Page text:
We Detected a Radio Signal That Repeats Every 16 Days

What we don't know is what's causing it
By Newser Editors,  Newser Staff
Posted Feb 12, 2020 1:11 PM CST
We Detected a Radio Signal That Repeats Every 16 Days
Don't hold out hope that it's aliens.   (Getty Images)

The paper hasn't yet been fully peer reviewed but it's grabbing headlines everywhere, and it's easy to see why. In it, researchers say that for the first line they've uncovered a pattern in a series of fast radio bursts that are originating 500 million light-years away. CNN explains the basic science: An individual radio burst is a burst of radio waves in space that lasts just a millisecond. When a number of them occur—clustered but with no regular pattern—it's called a fast radio burst, or FRB. The Canadian Hydrogen Intensity Mapping Experiment/Fast Radio Burst Project collaborative team's paper concerns FRB 180916.J0158+65: It follows a 16.35-day pattern, with four days marked by a burst every hour or two, then 12 days of nothing.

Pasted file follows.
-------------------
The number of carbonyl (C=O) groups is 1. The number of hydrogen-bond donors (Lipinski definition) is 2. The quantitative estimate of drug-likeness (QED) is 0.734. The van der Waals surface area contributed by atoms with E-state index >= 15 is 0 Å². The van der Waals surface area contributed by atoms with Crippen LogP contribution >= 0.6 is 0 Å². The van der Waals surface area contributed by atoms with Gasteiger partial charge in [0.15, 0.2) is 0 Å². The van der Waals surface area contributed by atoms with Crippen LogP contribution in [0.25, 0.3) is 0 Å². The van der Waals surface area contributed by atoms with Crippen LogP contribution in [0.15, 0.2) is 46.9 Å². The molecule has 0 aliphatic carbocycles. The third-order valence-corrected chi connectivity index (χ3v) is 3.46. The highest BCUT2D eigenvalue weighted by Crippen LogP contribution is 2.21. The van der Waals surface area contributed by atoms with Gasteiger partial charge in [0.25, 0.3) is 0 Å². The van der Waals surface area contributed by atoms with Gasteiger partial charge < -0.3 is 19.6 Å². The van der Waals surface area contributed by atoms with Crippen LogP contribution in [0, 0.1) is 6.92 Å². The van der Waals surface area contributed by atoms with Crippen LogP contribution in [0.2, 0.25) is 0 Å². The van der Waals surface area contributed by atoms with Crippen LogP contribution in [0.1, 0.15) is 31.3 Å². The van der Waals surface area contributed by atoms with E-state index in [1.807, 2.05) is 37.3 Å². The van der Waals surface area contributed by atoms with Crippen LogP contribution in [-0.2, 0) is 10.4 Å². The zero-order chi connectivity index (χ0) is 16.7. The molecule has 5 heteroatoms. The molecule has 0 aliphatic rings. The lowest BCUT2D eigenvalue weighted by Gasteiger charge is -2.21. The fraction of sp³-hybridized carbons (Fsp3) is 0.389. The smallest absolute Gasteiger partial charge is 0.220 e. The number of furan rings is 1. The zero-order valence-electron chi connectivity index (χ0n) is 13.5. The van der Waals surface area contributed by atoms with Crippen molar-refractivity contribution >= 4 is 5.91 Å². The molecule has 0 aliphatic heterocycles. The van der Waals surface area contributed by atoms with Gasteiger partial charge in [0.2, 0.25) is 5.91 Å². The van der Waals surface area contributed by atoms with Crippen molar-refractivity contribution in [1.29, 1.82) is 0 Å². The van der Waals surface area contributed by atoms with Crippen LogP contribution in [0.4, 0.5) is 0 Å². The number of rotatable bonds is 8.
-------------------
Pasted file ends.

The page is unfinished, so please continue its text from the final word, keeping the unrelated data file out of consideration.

That pattern held from September 16, 2018, to October 30, 2019; CNET reports the CHIME/FRB collaboration in 2018 traced its source to a huge spiral galaxy half a billion light-years away. Phys.org provides one theory: "The source could be a celestial body of some kind orbiting around a star or another body. In such a scenario, the signals would cease when they are obstructed by the other body. But that still does not explain how a celestial body could be sending out such signals on a regular basis." Space.com's observation: "For astrophysics, patterns tend to indicate rotation." If you're hoping it's aliens, MIT's Technology Review has a nice bucket of cold water for you: "Even a highly intelligent species would be very unlikely to produce ... energetic events that are on the extreme scale of the cosmos." (More space stories.)

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